Women's Biotic Balance: A probiotic specifically for women

By Nutritional Weight & Wellness Staff
November 28, 2023

women-probiotic.jpgOur nutritionists are really excited for our sister company, NutriKey, to bring in a new product that will deepen our probiotic options for their clients and we’d like to share some information with you. Introducing Women’s Biotic Balance!

First of all, why might you need a probiotic? Let’s take a look at why you might need extra supplemental support and what makes Women’s Biotic Balance different than other probiotic options.

What Is The Microbiome & Why Does It Matter?

There are many names that refer to the ecosystem in your gut and the microorganisms that live in the human body: microbiome, microbiota, probiotics, good gut bugs, gut bacteria, and intestinal flora just to name a few. Each body site, like the gut, has their own set of microbes that play a critical role in health. For example, the gut, skin, mouth, and nose all have a collection of microbes. And here’s where our new probiotic comes into play: women have a vaginal microbiome too!

When the microbiome of the body is balanced with the right amount of beneficial bacteria, particularly in the gut, we are able to digest and absorb food, keep our intestinal lining intact, support our immune system, protect us from the outside world, have positive brain function, and many other supportive benefits.

What Are The Signs Your Microbiome Needs Help?

Many clients who come to us for nutrition consultations come with a variety of complaints that stem from the bad bacteria out numbering the good bacteria. Are you or someone you love experiencing any of these symptoms?:

  • Heartburn
  • Gas
  • Bloating/cramping/pain
  • Indigestion
  • Constipation
  • Diarrhea
  • Early fullness
  • Nausea/vomiting
  • IBS
  • Inflammatory bowel diseases (IBD): Crohn’s, colitis
  • Colon cancer
  • Diverticulitis
  • Brain fog
  • Memory loss
  • Anxiety
  • Depression
  • Joint or muscle pain
  • Autoimmune diseases like Hashimoto’s (low thyroid function), rheumatoid arthritis, multiple sclerosis, etc.
  • Weight gain
  • Frequent illnesses and/or infections
  • Asthma
  • Urinary Tract Infections
  • Frequent yeast infections

Wow! As you can see by this long list, the balance of good to bad bacteria plays a big role in quality of life. The body is made up of a collection of systems. When one system is off (too much bad bacteria in the gut), there’s a cascade of responses in other systems (brain fog or inflammation in the joints, for example).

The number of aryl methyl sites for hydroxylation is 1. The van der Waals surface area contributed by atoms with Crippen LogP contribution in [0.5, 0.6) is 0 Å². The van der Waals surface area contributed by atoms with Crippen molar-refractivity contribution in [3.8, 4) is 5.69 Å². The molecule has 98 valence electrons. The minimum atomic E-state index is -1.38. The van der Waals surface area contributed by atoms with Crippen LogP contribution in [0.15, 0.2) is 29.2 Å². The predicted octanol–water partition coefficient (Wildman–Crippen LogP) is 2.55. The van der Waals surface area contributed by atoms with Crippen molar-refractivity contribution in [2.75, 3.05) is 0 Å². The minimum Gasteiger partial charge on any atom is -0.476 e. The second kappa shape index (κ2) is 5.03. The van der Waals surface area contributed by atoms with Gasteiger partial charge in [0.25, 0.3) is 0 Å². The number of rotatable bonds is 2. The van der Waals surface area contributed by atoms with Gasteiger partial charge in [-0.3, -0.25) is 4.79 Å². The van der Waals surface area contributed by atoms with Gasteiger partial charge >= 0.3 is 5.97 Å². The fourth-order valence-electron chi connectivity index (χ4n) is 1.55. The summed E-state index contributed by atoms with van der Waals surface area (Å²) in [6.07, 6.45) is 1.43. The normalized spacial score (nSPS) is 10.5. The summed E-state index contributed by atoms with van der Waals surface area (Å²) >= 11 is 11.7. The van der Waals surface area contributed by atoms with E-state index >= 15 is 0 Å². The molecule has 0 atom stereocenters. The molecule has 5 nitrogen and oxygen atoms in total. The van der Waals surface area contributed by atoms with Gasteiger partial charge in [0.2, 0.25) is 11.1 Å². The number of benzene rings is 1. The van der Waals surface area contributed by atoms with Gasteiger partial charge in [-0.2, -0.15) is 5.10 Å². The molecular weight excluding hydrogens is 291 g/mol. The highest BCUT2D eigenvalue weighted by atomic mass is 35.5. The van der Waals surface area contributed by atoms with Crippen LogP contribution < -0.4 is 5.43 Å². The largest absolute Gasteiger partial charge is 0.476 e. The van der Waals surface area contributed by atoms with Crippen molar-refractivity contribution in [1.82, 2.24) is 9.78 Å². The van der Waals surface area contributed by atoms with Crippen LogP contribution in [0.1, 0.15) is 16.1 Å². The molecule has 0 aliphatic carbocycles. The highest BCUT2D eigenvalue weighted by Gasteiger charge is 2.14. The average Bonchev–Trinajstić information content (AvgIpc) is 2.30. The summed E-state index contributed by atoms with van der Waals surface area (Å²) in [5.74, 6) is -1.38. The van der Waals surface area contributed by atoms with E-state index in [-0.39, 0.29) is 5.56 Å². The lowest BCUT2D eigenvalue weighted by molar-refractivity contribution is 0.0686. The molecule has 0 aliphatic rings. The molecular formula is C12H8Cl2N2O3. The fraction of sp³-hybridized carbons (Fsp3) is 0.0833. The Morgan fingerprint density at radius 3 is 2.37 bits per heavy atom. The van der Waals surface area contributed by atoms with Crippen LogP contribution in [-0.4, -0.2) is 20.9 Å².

Can You Get Probiotics Through Food?

Yes! As a food first company, we always recommend looking to our nutrition first to see what we can do to find relief. If you are experiencing any of the symptoms above, eating the Weight & Wellness Way of real food in balance will help move you in the right direction. Here are few specific steps to consider:

  1. Avoid sugar – the unhelpful bacteria LOVES sugar. When we partake in sugary foods, or even processed savory foods that turn INTO sugar, we are helping the bad bugs to thrive. Try to swap out things like cookies, breads, bagels, crackers, etc. for more whole food, nutrient dense options (like the ones we’ll recommend in the next tip).
  2. Aim for more prebiotics – a fancy word for high-fiber foods, prebiotics are the food of choice for our good bacteria. Eating things like fruit (berries, apples, pears), 1 – 3 cups of vegetables at every meal (think kale, spinach, green beans, broccoli, cauliflower, asparagus, etc.), and fiber-rich whole grains (like beans, brown rice, quinoa) will not only keep you satisfied, but will fuel those good microbes. Aim for 25-30 grams of fiber per day, working up to it if you’re on the lower end of the fiber intake spectrum.
  3. Add in fermented foods – whole milk kefir or yogurt, sauerkraut, kimchi, kombucha, fermented veggies (like carrots, beets, asparagus) are all examples of fermented foods, which are rich in probiotics. Adding yogurt to your smoothie or a side of sauerkraut to your eggs are examples of how you can incorporate fermented foods, which will help repopulate or maintain good bacteria.